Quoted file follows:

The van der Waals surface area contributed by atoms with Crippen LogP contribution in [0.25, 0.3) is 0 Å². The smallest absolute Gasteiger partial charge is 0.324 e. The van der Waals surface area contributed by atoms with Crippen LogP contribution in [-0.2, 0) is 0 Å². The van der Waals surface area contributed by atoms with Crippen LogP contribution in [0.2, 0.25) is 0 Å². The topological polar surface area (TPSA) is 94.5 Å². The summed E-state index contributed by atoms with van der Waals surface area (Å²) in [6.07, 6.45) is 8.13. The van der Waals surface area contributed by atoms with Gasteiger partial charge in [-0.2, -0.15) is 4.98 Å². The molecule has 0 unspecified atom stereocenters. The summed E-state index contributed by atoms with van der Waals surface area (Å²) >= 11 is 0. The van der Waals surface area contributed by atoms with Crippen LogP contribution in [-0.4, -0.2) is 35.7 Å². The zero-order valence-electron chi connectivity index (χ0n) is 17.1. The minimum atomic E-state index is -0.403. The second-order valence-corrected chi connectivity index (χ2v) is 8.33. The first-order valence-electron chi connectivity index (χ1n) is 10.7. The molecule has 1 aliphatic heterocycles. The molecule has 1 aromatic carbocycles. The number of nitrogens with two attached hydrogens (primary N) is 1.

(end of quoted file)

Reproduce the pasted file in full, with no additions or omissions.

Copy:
The van der Waals surface area contributed by atoms with Crippen LogP contribution in [0.25, 0.3) is 0 Å². The smallest absolute Gasteiger partial charge is 0.324 e. The van der Waals surface area contributed by atoms with Crippen LogP contribution in [-0.2, 0) is 0 Å². The van der Waals surface area contributed by atoms with Crippen LogP contribution in [0.2, 0.25) is 0 Å². The topological polar surface area (TPSA) is 94.5 Å². The summed E-state index contributed by atoms with van der Waals surface area (Å²) in [6.07, 6.45) is 8.13. The van der Waals surface area contributed by atoms with Gasteiger partial charge in [-0.2, -0.15) is 4.98 Å². The molecule has 0 unspecified atom stereocenters. The summed E-state index contributed by atoms with van der Waals surface area (Å²) >= 11 is 0. The van der Waals surface area contributed by atoms with Crippen LogP contribution in [-0.4, -0.2) is 35.7 Å². The zero-order valence-electron chi connectivity index (χ0n) is 17.1. The minimum atomic E-state index is -0.403. The second-order valence-corrected chi connectivity index (χ2v) is 8.33. The first-order valence-electron chi connectivity index (χ1n) is 10.7. The molecule has 1 aliphatic heterocycles. The molecule has 1 aromatic carbocycles. The number of nitrogens with two attached hydrogens (primary N) is 1.